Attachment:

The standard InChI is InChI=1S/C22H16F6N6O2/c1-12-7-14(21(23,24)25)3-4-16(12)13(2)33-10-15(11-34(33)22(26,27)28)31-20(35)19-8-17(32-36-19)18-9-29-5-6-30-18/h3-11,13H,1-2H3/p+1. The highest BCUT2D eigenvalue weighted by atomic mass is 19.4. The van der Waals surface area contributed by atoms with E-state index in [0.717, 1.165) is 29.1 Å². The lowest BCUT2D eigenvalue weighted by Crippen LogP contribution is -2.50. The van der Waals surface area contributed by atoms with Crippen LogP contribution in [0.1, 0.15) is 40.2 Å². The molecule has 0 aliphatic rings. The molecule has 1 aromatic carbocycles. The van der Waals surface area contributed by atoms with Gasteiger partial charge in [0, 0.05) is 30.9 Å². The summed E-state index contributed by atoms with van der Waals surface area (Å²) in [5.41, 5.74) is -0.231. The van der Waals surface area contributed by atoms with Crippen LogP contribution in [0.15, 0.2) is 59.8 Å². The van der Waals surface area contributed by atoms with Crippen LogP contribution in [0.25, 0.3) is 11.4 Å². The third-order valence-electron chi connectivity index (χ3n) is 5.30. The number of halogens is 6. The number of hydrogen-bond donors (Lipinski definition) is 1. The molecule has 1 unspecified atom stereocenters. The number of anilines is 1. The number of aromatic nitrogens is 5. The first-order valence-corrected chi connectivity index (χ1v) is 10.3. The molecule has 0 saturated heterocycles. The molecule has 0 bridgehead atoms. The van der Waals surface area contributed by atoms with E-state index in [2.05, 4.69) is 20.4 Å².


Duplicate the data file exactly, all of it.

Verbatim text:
The standard InChI is InChI=1S/C22H16F6N6O2/c1-12-7-14(21(23,24)25)3-4-16(12)13(2)33-10-15(11-34(33)22(26,27)28)31-20(35)19-8-17(32-36-19)18-9-29-5-6-30-18/h3-11,13H,1-2H3/p+1. The highest BCUT2D eigenvalue weighted by atomic mass is 19.4. The van der Waals surface area contributed by atoms with E-state index in [0.717, 1.165) is 29.1 Å². The lowest BCUT2D eigenvalue weighted by Crippen LogP contribution is -2.50. The van der Waals surface area contributed by atoms with Crippen LogP contribution in [0.1, 0.15) is 40.2 Å². The molecule has 0 aliphatic rings. The molecule has 1 aromatic carbocycles. The van der Waals surface area contributed by atoms with Gasteiger partial charge in [0, 0.05) is 30.9 Å². The summed E-state index contributed by atoms with van der Waals surface area (Å²) in [5.41, 5.74) is -0.231. The van der Waals surface area contributed by atoms with Crippen LogP contribution in [0.15, 0.2) is 59.8 Å². The van der Waals surface area contributed by atoms with Crippen LogP contribution in [0.25, 0.3) is 11.4 Å². The third-order valence-electron chi connectivity index (χ3n) is 5.30. The number of halogens is 6. The number of hydrogen-bond donors (Lipinski definition) is 1. The molecule has 1 unspecified atom stereocenters. The number of anilines is 1. The number of aromatic nitrogens is 5. The first-order valence-corrected chi connectivity index (χ1v) is 10.3. The molecule has 0 saturated heterocycles. The molecule has 0 bridgehead atoms. The van der Waals surface area contributed by atoms with E-state index in [2.05, 4.69) is 20.4 Å².